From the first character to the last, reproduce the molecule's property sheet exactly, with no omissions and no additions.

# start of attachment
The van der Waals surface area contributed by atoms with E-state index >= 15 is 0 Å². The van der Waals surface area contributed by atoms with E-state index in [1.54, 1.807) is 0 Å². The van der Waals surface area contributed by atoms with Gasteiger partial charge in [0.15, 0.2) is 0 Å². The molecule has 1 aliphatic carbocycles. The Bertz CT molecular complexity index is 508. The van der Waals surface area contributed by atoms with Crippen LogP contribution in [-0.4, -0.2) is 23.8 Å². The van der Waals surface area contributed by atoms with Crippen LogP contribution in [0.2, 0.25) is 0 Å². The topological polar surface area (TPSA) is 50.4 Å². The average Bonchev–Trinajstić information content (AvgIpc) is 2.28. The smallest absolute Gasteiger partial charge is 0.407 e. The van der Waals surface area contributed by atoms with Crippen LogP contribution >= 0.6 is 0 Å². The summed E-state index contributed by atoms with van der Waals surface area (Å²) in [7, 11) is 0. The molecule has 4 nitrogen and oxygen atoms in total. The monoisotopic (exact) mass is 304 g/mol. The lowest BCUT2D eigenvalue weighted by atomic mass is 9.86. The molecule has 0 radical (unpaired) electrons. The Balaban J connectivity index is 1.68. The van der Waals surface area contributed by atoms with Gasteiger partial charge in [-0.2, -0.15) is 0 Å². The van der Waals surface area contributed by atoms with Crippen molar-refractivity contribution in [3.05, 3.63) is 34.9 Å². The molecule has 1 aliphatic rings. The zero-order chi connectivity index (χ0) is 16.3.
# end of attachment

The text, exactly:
The van der Waals surface area contributed by atoms with E-state index >= 15 is 0 Å². The van der Waals surface area contributed by atoms with E-state index in [1.54, 1.807) is 0 Å². The van der Waals surface area contributed by atoms with Gasteiger partial charge in [0.15, 0.2) is 0 Å². The molecule has 1 aliphatic carbocycles. The Bertz CT molecular complexity index is 508. The van der Waals surface area contributed by atoms with Crippen LogP contribution in [-0.4, -0.2) is 23.8 Å². The van der Waals surface area contributed by atoms with Crippen LogP contribution in [0.2, 0.25) is 0 Å². The topological polar surface area (TPSA) is 50.4 Å². The average Bonchev–Trinajstić information content (AvgIpc) is 2.28. The smallest absolute Gasteiger partial charge is 0.407 e. The van der Waals surface area contributed by atoms with Crippen LogP contribution >= 0.6 is 0 Å². The summed E-state index contributed by atoms with van der Waals surface area (Å²) in [7, 11) is 0. The molecule has 4 nitrogen and oxygen atoms in total. The monoisotopic (exact) mass is 304 g/mol. The lowest BCUT2D eigenvalue weighted by atomic mass is 9.86. The molecule has 0 radical (unpaired) electrons. The Balaban J connectivity index is 1.68. The van der Waals surface area contributed by atoms with Gasteiger partial charge in [-0.2, -0.15) is 0 Å². The van der Waals surface area contributed by atoms with Crippen molar-refractivity contribution in [3.05, 3.63) is 34.9 Å². The molecule has 1 aliphatic rings. The zero-order chi connectivity index (χ0) is 16.3.